Constructing Classicism: Architectural Theory, Practice, and Expertise in Paris (1670-1720)
NGUYEN-DISSERTATION-2017.pdf (147.2Mb)(embargoed until: 2025-05-01)
MetadataShow full item record
CitationNguyen, Jason. 2017. Constructing Classicism: Architectural Theory, Practice, and Expertise in Paris (1670-1720). Doctoral dissertation, Harvard University, Graduate School of Arts & Sciences.
AbstractThis dissertation examines how the practicalities of craft, manufacturing, and project financing intersected with academic theory in the development of French architectural classicism. From assembly to materials, measurement techniques to the organization of labor, the aim is to describe the ways in which the realms of art, expertise, and science intervened in architecture as a discipline and profession during the reign of Louis XIV. The project outlines how the defenders of French classicism (as protected by the absolutist state and the institutions supporting it) appropriated, mobilized, and systematized craft technologies and the methods of the mechanical sciences when seeking theoretical validation and regulatory control of building practice. Although their claims to “truth” and “universality” in architectural meaning drew from the period’s empirical approaches to scientific inquiry, and thus registered as fact, the social and professional viability of their assertions nevertheless relied on such volatile factors as the availability of natural resources and the kingdom’s military and economic strength. The authority of artistic and technical expertise, therefore, demanded stability in practical domains like the cost of materials, availability of work, and the development of industry and manufacturing. The study begins with the establishment of the Royal Academy of Architecture and ends with the economic crisis of 1720, for which the contradictions inherent in the academic model (as well as in French mercantile policy) reached a point of fracture.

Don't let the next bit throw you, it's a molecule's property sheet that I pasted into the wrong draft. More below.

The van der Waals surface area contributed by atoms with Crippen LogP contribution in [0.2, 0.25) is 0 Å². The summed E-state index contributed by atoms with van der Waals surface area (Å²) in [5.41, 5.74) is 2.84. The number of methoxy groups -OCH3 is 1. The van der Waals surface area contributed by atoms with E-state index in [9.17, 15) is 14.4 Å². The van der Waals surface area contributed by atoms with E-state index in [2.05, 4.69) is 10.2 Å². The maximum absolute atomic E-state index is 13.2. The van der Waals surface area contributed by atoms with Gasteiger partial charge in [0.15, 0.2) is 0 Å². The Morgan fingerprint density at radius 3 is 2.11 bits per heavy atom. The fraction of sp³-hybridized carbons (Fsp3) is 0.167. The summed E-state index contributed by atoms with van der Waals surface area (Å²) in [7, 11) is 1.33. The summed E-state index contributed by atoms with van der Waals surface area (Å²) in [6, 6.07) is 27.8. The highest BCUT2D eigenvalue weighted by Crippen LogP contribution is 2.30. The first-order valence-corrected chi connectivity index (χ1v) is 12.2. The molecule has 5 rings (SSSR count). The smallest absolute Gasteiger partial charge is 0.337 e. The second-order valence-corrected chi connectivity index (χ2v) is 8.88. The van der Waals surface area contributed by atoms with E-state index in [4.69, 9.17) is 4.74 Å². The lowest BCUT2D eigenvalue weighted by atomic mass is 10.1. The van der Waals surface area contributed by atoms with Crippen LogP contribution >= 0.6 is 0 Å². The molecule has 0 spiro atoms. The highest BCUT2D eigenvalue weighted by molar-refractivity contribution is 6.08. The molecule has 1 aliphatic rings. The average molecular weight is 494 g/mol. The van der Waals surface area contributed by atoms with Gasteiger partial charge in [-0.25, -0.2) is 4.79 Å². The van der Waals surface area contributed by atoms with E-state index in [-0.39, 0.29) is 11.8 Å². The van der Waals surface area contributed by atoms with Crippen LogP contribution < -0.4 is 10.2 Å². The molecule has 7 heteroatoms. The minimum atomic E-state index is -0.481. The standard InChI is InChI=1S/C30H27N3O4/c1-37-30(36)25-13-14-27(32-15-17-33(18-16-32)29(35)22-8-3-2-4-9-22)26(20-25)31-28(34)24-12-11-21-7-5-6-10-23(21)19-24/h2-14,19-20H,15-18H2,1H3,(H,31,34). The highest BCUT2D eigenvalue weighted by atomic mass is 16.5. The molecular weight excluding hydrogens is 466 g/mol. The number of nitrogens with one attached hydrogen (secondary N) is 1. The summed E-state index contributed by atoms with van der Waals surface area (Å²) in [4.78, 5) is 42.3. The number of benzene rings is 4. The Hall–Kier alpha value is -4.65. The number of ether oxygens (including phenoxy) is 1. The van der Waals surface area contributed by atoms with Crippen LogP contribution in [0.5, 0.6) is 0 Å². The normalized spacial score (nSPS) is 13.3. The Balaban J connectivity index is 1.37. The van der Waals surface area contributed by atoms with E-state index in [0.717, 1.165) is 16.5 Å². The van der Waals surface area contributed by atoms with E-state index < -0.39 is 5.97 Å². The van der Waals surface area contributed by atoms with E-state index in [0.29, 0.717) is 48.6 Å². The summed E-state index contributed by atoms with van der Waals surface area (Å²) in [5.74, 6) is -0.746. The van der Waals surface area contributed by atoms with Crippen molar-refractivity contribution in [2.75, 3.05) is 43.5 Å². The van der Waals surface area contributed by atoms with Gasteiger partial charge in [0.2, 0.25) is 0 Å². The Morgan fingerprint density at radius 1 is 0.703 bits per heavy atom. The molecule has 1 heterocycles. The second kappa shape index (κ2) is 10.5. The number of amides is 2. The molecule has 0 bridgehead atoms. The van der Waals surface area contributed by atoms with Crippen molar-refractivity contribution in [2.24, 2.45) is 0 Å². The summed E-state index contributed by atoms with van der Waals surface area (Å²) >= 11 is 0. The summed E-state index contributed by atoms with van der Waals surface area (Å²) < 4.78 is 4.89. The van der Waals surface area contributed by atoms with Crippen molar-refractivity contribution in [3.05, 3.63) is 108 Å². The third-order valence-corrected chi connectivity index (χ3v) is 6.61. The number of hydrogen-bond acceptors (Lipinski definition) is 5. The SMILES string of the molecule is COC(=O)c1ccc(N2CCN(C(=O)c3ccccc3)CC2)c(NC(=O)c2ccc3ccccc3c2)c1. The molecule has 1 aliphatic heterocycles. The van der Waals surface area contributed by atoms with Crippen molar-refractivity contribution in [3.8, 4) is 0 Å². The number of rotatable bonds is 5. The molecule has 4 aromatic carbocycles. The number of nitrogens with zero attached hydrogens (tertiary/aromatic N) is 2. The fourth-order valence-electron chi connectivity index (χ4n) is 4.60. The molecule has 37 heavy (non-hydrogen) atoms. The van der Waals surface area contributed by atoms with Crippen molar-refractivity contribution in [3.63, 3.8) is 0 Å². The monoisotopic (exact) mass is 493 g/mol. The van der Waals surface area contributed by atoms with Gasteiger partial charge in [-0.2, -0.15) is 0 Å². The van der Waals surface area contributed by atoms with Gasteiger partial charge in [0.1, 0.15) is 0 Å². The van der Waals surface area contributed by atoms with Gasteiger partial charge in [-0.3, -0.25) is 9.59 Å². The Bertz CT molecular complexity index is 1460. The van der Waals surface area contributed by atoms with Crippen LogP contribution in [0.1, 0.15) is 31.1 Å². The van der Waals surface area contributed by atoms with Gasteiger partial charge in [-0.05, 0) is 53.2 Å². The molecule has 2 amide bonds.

Citable link to this pagehttps://nrs.harvard.edu/URN-3:HUL.INSTREPOS:37365506
- FAS Theses and Dissertations